• EuroFlam Update

    Date posted:

    • Post Author

      Peter Roberts

What is EuroFlam?

The EuroFlam programme is a unique opportunity for combustion and environmental engineers and scientists to travel and undertake a funded period of participation in research at one of Europe’s three leading Combustion Research Institutes which form the EuroFlam Consortium:

  • The Italian Power Company ENEL – Pisa Italy
  • The IFRF – IJmuiden, the Netherlands
  • Cardiff University – Wales, United Kingdom

Who funds it?

Funding for the EuroFlam programme is provided by the European Commission who actively encourage both:

  • Free access for professional scientists and engineers to research facilities, and;
  • The training of engineers and scientists undertaking PhD studies.

In either case the objective is to allow European Industry to tackle its energy related problems, through more efficient utilisation of fuel leading to a better environment which can be sustained in the future.

Funded training and research periods may be arranged under two headings:

  • Access to Research Infrastructures (EuroFlam3)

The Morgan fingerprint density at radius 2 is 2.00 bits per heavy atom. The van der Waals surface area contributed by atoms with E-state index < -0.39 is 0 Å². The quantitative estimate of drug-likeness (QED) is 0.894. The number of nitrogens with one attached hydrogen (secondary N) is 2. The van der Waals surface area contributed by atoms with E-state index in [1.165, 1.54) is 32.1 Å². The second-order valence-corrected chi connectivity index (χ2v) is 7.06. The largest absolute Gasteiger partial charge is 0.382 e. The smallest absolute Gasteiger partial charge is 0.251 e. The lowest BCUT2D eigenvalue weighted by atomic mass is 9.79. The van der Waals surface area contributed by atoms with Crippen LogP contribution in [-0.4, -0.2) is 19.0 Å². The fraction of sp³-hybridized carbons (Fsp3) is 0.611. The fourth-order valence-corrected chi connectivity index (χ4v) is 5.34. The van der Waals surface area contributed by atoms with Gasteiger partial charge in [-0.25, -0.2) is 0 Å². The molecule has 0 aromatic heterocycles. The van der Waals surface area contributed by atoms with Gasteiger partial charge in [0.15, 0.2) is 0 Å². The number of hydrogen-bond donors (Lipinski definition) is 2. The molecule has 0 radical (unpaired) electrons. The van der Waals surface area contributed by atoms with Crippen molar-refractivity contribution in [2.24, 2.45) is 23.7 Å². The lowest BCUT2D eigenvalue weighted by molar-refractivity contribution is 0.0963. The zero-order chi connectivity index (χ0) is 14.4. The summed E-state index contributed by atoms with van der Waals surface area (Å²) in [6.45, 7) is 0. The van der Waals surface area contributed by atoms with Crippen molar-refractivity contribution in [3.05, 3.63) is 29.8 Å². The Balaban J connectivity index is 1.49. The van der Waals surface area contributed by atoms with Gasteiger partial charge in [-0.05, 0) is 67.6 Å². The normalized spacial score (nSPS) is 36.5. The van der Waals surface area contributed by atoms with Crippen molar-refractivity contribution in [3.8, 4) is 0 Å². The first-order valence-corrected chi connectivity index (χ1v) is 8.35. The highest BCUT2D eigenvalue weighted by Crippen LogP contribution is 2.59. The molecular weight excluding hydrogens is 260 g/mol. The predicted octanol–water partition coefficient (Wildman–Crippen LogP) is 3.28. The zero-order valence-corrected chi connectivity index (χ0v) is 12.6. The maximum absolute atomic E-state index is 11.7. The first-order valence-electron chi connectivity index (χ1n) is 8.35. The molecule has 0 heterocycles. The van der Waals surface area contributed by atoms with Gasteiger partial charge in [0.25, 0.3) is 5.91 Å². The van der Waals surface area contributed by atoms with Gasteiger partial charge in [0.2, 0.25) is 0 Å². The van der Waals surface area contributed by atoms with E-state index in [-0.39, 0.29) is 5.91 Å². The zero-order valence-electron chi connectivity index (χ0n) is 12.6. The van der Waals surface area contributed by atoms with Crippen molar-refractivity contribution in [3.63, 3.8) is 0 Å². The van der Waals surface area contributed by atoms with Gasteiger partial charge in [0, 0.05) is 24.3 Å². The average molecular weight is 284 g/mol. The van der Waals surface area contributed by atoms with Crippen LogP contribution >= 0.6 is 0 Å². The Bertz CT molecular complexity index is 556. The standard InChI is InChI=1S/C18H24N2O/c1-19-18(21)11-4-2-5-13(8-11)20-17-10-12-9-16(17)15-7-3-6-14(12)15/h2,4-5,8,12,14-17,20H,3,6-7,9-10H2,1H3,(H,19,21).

• Marie Curie Training (EuroFlam MCT)

Who can use it?

Participation in EuroFlam is available to:

  • Young graduates seeking to participate in on-going research programmes (EuroFlam3);
  • PhD students (EuroFlam3 and EuroFlam MCT);
  • Individuals seeking Continued Professional Development (EuroFlam3) via sabbatical visits with access to ongoing research.

What’s in there for me?

Successful EuroFlam applicants will be funded to travel to and work for a period of up to 6 months at any of the three large-scale facilities. In the case of a Marie Curie Training Fellowship, this period can be up to 12 months.

The programme offers applicants both an educational and cultural enhancing experience at facilities equipped with the most modern combustion research equipment, state-of-the-art laser diagnostic, measurement and computational equipment.

Each facility has its own technical, scientific and cultural approach to energy and associated environmental problems however all share similar objectives:

  • To enhance the efficient use of fossil and alternative fuels;
  • To develop and promote the application of renewable fuels;
  • To tackle the problems of airborne pollutants;
  • To combat the long term climate change/global warming problems through the reduction of specific CO2 and other greenhouse gas emissions.

For full details of the various possibilities, visit the EuroFlam website at http://www.euroflam.net.

If you have a particular interest in the work a specific laboratories, take up contact as follows:

ENEL – Pisa – email Mario Graziadio – graziadio@pte.enel.it
Cardiff University – email Tony Griffiths  – griffithsAJ2@cardiff.ac.uk
IFRF- IJmuiden – the Netherlands – email Peter Roberts – peter.roberts@ifrf.net